- the ear of a wild or domestic swine
- something that has been badly or clumsily done;
a botched job (esp in the phrase make a pig’s ear of something))
- a traditional style of handrail (that’s difficult to fit) also know as lamb’s tongue
My challenge was to extend an existing handrail so that it went around the corner at the top of the stairs, preferably without botching the job.
I started with the easiest piece the horizontal one. As you can see, I sketched out with a pencil where the other pieces would fit. The rails were fitted using frame fixings although I sank all of the plug into the wall with just the screw going through the wood.
For the second piece, I could not work out how I was going to join these. I experimented with a compound mitre but because of the shape of the rail, there was no way that this was going to fit. I ended up by cutting a curve into the end of the sloping rail so that it would fit snuggly against the horizontal. I concluded I’d be able to work out how to make a joining piece later.
My next challenge was an extension of the existing handrail so that it joined my horizontal. The old and new handrails were not the same profile so I used a [amazon text=circular surform&asin=B0001IWCWA] to bring the old one in line with the new one. The new one was a little taller so it was trimmed down with a [amazon text=short surform&asin=B0001IWCXE]. The joint to the horizontal was a mitre joint. These proved tricky to cut due to the shape of the rail, so did some test cuts using short pieces of the rail. The rail was supported so that the piece that attached to the wall was vertical hence the mitre could be sawn with the saw vertical.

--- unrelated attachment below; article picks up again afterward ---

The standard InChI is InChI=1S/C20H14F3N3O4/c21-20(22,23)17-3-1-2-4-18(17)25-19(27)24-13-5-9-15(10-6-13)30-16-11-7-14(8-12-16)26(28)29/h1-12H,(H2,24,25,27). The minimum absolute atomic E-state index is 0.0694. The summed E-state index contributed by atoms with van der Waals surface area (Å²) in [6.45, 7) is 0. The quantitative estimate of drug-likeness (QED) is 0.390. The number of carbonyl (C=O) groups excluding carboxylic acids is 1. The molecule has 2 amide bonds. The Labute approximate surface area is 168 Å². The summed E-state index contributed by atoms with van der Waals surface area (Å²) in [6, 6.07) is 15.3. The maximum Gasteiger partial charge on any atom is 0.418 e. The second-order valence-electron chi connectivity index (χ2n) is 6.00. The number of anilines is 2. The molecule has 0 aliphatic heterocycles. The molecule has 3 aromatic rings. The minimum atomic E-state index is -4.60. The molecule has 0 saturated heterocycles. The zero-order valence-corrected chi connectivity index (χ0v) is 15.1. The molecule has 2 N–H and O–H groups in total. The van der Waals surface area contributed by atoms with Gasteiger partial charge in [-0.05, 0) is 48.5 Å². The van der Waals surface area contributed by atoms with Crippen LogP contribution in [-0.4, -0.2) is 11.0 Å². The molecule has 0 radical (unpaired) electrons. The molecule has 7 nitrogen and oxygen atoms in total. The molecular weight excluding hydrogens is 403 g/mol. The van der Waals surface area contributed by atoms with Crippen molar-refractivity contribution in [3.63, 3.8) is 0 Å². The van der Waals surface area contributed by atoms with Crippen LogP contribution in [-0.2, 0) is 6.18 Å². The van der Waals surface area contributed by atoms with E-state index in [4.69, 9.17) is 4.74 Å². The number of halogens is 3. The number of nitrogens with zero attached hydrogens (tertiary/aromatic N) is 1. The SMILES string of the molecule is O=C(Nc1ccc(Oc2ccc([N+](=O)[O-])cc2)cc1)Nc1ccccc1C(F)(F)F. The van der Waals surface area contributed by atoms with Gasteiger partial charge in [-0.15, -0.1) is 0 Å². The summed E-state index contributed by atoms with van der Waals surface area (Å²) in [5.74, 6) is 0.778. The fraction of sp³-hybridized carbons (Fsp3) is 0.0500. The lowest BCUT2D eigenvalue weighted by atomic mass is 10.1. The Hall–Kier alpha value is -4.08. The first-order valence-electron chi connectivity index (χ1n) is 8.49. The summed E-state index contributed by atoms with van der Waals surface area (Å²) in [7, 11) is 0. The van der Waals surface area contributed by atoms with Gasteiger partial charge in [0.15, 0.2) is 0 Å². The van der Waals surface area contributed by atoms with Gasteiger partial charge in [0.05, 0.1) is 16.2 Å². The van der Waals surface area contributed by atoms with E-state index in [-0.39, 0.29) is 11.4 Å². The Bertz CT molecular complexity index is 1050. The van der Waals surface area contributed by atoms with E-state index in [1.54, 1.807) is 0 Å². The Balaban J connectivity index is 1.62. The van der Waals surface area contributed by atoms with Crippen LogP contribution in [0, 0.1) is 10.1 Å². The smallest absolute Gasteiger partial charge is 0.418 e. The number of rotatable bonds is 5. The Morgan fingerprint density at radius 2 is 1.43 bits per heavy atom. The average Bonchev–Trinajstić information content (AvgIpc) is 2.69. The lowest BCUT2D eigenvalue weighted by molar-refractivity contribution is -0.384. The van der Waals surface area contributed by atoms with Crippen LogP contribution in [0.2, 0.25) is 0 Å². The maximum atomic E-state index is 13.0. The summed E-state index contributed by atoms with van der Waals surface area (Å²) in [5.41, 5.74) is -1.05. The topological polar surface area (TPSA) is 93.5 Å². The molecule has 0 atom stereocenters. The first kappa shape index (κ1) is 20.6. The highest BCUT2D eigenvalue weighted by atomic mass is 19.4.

A screw was added to join the two pieces together and another to join to the horizontal.
The last piece to cut was that filler for the corner. I started off my removing the horizontal and fitting a piece to match the sloping piece.
I then mitred the horizontal and applied that angle to the little joining piece.
After lots of filling and sanding the piece eventually fitted. The main pieces were glued onto the wall using builders grab adhesive and then screwed in place. The joining piece was glued and a screw put through all three to bind them together.
The screw holes and joints were filled and then the whole hand rail was primed and painted. Thanks to my wife for an excellent job on that.
If you think that all sounds quite straight forwards then you’ve not been following my tweets, the whole process was done over 3 weekends and produced lots of offcuts. Thanks to East Riding College’s construction department and everyone who’s provided help and support via Twitter, and of course thanks to my family for their patience whilst I worked out how do build this.